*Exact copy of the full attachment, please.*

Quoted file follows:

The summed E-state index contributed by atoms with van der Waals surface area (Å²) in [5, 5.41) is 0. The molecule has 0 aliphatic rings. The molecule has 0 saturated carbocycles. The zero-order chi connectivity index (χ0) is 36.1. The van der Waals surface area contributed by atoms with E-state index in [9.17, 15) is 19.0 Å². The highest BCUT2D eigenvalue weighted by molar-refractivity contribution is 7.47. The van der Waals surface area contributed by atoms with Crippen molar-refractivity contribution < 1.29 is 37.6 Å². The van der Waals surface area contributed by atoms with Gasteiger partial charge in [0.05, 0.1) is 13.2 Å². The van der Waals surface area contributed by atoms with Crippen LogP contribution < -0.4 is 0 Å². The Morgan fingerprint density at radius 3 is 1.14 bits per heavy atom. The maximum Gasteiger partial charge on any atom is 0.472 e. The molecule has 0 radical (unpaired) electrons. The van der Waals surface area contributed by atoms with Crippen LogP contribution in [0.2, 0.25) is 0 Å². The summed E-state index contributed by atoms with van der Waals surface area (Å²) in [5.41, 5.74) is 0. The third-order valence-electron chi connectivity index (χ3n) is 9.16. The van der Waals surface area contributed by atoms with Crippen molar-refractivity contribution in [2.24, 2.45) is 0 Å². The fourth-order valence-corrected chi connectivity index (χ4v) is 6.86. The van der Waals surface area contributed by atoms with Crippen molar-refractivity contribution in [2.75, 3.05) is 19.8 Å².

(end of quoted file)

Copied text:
The summed E-state index contributed by atoms with van der Waals surface area (Å²) in [5, 5.41) is 0. The molecule has 0 aliphatic rings. The molecule has 0 saturated carbocycles. The zero-order chi connectivity index (χ0) is 36.1. The van der Waals surface area contributed by atoms with E-state index in [9.17, 15) is 19.0 Å². The highest BCUT2D eigenvalue weighted by molar-refractivity contribution is 7.47. The van der Waals surface area contributed by atoms with Crippen molar-refractivity contribution < 1.29 is 37.6 Å². The van der Waals surface area contributed by atoms with Gasteiger partial charge in [0.05, 0.1) is 13.2 Å². The van der Waals surface area contributed by atoms with Crippen LogP contribution < -0.4 is 0 Å². The Morgan fingerprint density at radius 3 is 1.14 bits per heavy atom. The maximum Gasteiger partial charge on any atom is 0.472 e. The molecule has 0 radical (unpaired) electrons. The van der Waals surface area contributed by atoms with Crippen LogP contribution in [0.2, 0.25) is 0 Å². The summed E-state index contributed by atoms with van der Waals surface area (Å²) in [5.41, 5.74) is 0. The third-order valence-electron chi connectivity index (χ3n) is 9.16. The van der Waals surface area contributed by atoms with Crippen molar-refractivity contribution in [2.24, 2.45) is 0 Å². The fourth-order valence-corrected chi connectivity index (χ4v) is 6.86. The van der Waals surface area contributed by atoms with Crippen molar-refractivity contribution in [2.75, 3.05) is 19.8 Å².